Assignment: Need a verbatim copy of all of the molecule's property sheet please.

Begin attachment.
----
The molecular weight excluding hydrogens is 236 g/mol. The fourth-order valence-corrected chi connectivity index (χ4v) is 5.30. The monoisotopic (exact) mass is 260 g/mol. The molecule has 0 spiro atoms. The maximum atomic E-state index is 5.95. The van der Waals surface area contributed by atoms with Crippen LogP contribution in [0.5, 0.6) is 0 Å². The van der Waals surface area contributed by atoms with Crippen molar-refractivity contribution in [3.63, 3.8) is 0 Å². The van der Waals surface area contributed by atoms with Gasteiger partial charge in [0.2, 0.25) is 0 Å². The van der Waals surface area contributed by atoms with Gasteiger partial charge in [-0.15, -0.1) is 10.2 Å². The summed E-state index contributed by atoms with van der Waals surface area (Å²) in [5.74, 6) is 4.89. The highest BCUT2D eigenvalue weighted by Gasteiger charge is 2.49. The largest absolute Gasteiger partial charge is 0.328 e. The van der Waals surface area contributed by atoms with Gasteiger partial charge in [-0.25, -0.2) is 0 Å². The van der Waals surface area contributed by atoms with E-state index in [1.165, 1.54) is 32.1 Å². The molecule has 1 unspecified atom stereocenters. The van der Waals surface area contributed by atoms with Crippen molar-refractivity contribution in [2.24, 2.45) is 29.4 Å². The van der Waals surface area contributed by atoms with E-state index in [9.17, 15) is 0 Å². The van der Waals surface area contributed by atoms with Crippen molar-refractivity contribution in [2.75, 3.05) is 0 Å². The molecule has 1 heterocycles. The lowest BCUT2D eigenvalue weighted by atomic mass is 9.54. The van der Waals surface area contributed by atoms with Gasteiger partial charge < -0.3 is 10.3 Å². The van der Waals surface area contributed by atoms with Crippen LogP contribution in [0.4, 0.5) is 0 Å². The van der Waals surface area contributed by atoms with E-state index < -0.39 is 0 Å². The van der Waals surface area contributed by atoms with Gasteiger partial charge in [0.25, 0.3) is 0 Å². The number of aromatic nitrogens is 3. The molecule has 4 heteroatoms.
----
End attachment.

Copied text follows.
The molecular weight excluding hydrogens is 236 g/mol. The fourth-order valence-corrected chi connectivity index (χ4v) is 5.30. The monoisotopic (exact) mass is 260 g/mol. The molecule has 0 spiro atoms. The maximum atomic E-state index is 5.95. The van der Waals surface area contributed by atoms with Crippen LogP contribution in [0.5, 0.6) is 0 Å². The van der Waals surface area contributed by atoms with Crippen molar-refractivity contribution in [3.63, 3.8) is 0 Å². The van der Waals surface area contributed by atoms with Gasteiger partial charge in [0.2, 0.25) is 0 Å². The van der Waals surface area contributed by atoms with Gasteiger partial charge in [-0.15, -0.1) is 10.2 Å². The summed E-state index contributed by atoms with van der Waals surface area (Å²) in [5.74, 6) is 4.89. The highest BCUT2D eigenvalue weighted by Gasteiger charge is 2.49. The largest absolute Gasteiger partial charge is 0.328 e. The van der Waals surface area contributed by atoms with Gasteiger partial charge in [-0.25, -0.2) is 0 Å². The van der Waals surface area contributed by atoms with E-state index in [1.165, 1.54) is 32.1 Å². The molecule has 1 unspecified atom stereocenters. The van der Waals surface area contributed by atoms with Crippen molar-refractivity contribution in [2.24, 2.45) is 29.4 Å². The van der Waals surface area contributed by atoms with E-state index in [9.17, 15) is 0 Å². The van der Waals surface area contributed by atoms with Crippen molar-refractivity contribution in [2.75, 3.05) is 0 Å². The molecule has 1 heterocycles. The lowest BCUT2D eigenvalue weighted by atomic mass is 9.54. The van der Waals surface area contributed by atoms with Gasteiger partial charge < -0.3 is 10.3 Å². The van der Waals surface area contributed by atoms with Crippen LogP contribution in [0.4, 0.5) is 0 Å². The van der Waals surface area contributed by atoms with E-state index < -0.39 is 0 Å². The van der Waals surface area contributed by atoms with Gasteiger partial charge in [0.25, 0.3) is 0 Å². The number of aromatic nitrogens is 3. The molecule has 4 heteroatoms.